Toyota raises profit forecast to $3.5bn
Tokyo, February 7, 2012
Toyota Motor Corp raised its full-year profit forecast by more than a third as it cuts costs, trims spending and expects Japanese government schemes to boost sales.
Japan's No 1 automaker now expects operating profit - earnings from its core operations - for the year to end-March of 270 billion yen ($3.5 billion), a drop of 42 percent from last year, and lagging a consensus forecast of 331 billion yen from 23 analysts surveyed by Thomson Reuters I/B/E/S.
Toshiyuki Kanayama, senior market analyst at Monex Securities, said the revised profit guidance was a bit of a disappointment. 'But the market is looking at the next financial year. The key for Toyota shares will be whether profit (next year) will rise to around 800 billion yen.'
Toyota, which has a market value of $135 billion -- more than rivals Honda Motor, Nissan Motor and Suzuki Motor Corp combined -- raised its annual forecast for net profit, which includes earnings made in China, by 11 percent to 200 billion yen.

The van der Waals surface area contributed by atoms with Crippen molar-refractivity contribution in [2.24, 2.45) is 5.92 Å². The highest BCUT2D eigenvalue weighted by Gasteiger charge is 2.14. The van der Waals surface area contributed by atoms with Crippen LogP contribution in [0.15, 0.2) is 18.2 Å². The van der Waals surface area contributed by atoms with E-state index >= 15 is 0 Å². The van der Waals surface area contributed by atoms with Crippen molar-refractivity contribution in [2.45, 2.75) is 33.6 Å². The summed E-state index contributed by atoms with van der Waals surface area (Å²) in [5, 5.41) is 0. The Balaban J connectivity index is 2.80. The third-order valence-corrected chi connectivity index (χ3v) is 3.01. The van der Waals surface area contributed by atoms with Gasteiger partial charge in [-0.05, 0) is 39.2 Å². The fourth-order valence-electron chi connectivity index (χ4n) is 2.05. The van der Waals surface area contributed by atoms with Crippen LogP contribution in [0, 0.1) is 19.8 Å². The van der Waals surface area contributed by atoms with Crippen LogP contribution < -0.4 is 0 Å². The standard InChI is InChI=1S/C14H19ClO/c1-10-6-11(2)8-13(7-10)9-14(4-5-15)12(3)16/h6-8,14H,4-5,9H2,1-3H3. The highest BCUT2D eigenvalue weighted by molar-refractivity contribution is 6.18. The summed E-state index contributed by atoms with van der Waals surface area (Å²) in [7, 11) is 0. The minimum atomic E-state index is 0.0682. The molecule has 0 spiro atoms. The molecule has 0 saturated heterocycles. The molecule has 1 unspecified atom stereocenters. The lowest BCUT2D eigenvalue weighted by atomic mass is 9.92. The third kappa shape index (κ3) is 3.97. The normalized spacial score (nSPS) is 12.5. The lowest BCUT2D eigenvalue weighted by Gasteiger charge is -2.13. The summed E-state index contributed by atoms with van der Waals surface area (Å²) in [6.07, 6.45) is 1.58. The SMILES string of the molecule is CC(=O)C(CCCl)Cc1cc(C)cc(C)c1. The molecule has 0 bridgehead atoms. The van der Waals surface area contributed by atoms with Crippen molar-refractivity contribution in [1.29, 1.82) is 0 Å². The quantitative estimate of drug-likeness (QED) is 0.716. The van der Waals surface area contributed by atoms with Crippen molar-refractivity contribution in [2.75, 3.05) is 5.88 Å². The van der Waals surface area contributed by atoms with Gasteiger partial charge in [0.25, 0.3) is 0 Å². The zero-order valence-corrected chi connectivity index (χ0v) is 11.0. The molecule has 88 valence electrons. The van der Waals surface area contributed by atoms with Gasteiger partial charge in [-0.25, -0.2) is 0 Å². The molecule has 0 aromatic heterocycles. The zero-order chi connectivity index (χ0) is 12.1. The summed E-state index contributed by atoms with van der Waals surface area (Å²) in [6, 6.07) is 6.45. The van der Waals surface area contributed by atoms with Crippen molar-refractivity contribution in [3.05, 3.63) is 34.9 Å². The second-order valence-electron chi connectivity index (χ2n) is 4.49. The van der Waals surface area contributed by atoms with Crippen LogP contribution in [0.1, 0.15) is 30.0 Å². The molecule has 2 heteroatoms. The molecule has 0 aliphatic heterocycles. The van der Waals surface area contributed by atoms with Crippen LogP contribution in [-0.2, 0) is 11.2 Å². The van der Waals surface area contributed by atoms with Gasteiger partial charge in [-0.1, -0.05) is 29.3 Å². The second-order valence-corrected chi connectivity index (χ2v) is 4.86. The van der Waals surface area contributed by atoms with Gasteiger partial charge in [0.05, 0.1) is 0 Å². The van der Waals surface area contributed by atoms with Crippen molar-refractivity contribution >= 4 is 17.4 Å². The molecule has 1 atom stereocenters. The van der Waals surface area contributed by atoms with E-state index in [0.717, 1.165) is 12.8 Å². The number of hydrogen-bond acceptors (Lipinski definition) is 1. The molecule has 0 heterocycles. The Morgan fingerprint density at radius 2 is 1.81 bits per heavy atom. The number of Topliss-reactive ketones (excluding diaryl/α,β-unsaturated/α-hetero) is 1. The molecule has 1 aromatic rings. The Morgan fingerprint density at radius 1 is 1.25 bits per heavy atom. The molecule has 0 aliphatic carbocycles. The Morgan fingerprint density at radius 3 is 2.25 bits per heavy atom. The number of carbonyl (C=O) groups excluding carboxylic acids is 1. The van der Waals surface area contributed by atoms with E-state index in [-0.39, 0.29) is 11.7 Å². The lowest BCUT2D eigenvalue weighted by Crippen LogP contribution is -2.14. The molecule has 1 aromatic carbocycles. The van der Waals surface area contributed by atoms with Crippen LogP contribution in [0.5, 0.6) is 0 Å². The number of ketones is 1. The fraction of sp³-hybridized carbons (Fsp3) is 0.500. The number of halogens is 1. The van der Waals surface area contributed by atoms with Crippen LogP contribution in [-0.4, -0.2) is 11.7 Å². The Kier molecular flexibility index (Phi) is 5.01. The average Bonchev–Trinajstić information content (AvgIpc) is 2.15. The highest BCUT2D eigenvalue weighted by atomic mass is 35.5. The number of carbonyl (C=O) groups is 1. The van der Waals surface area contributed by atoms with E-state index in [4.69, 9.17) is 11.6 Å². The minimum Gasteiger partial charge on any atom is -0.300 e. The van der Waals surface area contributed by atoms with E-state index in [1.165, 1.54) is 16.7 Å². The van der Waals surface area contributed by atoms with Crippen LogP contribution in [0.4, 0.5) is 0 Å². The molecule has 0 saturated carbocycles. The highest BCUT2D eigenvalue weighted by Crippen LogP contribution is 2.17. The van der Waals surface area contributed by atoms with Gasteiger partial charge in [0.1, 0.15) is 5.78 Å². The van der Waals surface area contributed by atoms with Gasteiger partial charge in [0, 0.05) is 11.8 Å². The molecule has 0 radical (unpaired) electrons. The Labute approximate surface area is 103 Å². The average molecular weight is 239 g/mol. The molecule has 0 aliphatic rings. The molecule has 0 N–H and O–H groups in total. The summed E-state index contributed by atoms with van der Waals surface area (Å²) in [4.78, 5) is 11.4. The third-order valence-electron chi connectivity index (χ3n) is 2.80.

October-December operating profit jumped 51 percent to 149.7 billion yen ($1.95 billion) from a year earlier, well ahead of the average estimate of a small decline to 93.9 billion yen.
Those results defied the impact of a stronger yen and the disruption to production and supply chains from widespread flooding in Thailand late last year that battered Toyota just as it was recovering from the March earthquake in Japan.
Toyota reckons the Thai floods will cost it 240,000 vehicles in lost production worldwide, allowing General Motors Co and Volkswagen AG to overtake it in 2011 vehicle sales.
Quarterly net profit slid 13.5 percent to 80.9 billion yen.
With the two natural disasters mostly behind it, Toyota expects its sales to jump by more than a fifth this year to a record 9.58 million vehicles, including subsidiaries Daihatsu Motor and Hino Motors. All its car factories, bar Thailand, are back at full speed.
'It's premature to talk about any (sales) trends by looking only at our performance from last year when we had all those natural disasters,' Toyota President Akio Toyoda told reporters last week. 'I would want Toyota to be measured on how we do this year, provided it's a peaceful one.' - Reuters